The Senate is likely to take at least a month to “Build Back Better.” The Senate is start on its version of the Build Back Better (BBB) tax and spending package the House passed on Friday. The Senate is almost certain to make changes. Among the most contentious issues: The fate of the $10,000 cap on the state and local tax (SALT) deduction and a requirement that many employers offer workers four weeks of family and medical leave. White House National Economic Council Director Brian Deese told Fox News yesterday that he’s optimistic that the Senate will pass the bill despite concerns from moderates.
The Senate must raise the debt ceiling and pass a federal spending bill too. Congress probably has until mid- or late-December to raise the debt ceiling or the nation may default on its debt. Are Senate Majority Leader Chuck Schumer and Minority Leader Mitch McConnell moving toward an agreement to allow a vote? Sen. John Thune told reporters “I don’t know that it’s necessarily a thaw, I just think there’s a realization that this has to get done.” Congress also needs to pass an omnibus appropriations bill or a continuing resolution to fund federal agencies for the fiscal year that began last Oct 1.
House-passed BBB would close Roth IRA’s “mega back door.” Under current law, participants in 401(k) plans can contribute as much as $58,000 annually in after-tax earnings into a traditional plan and then convert a substantial share of that money to a tax-free Roth account. The House’s Build Back Better bill would eliminate conversions of after-tax contributions. Starting in 2032, it would bar all conversions for singles earning more than $400,000 a year and married couples with incomes above $450,000. It also would require annual withdrawals of half of account balances in excess of $10 million.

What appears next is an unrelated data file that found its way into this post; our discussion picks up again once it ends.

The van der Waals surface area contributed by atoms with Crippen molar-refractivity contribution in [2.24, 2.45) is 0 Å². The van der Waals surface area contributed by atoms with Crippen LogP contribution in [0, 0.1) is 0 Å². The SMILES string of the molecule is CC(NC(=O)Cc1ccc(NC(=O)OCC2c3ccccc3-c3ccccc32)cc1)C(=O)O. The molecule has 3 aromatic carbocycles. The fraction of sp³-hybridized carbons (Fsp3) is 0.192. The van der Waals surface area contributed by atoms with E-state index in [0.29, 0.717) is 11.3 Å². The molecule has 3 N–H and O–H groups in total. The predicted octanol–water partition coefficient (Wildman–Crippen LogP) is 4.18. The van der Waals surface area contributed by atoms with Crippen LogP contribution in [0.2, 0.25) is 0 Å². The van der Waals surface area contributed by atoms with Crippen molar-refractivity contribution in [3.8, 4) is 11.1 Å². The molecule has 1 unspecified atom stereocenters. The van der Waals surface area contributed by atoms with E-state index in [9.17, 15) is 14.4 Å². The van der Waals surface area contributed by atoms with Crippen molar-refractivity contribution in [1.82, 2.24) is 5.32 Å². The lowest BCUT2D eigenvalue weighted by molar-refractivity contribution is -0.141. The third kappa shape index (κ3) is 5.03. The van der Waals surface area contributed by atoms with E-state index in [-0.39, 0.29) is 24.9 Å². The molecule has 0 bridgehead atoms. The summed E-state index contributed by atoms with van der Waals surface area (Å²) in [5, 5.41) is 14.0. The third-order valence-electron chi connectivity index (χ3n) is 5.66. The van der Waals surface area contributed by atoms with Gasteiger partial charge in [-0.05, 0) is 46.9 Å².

How can state and local governments build an inclusive economic recovery from the COVID-19 pandemic? TPC’s Aravind Boddupalli, Nikhita Airi, Tracy Gordon, and Solomon Greene share lessons from federal aid to state and local governments during the Great Recession. Comparing the American Recovery and Reinvestment Act of 2009 with the American Rescue Plan Act of 2021, they focus on mechanisms to improve transparency and accountability and make equity and inclusion a key element of the way state and local governments spend federal economic recovery funds.
Can electric vehicle tax incentives be too good? For Norway and its car taxes, maybe. The country’s tax incentives for EV purchases have been so successful that battery-powered electric vehicles now account for over 75 percent of all new car sales. EVs have been exempt from Norway’s vehicle purchase tax, for example. But facing an estimated $2.32 billion annual revenue gap, the government is repealing many of the special EV tax subsidies. That could make it harder to reach a national goal of selling no new cars with combustion engines by 2025.
December 1 deadline for proposing papers for the 2022 IRS/TPC Joint Conference on Tax Administration. It will take place next June 16. Topics may include measuring and influencing taxpayer compliance, estimating taxpayer compliance costs, complexity, administration, and understanding taxpayer behavior. Learn more here. Proposals are due on December 1. For more information about, including previous conference programs and papers, visit the IRS website.
Congress is currently not in session. The Daily Deduction will return to its regular schedule on Monday, November 29. Happy Thanksgiving!
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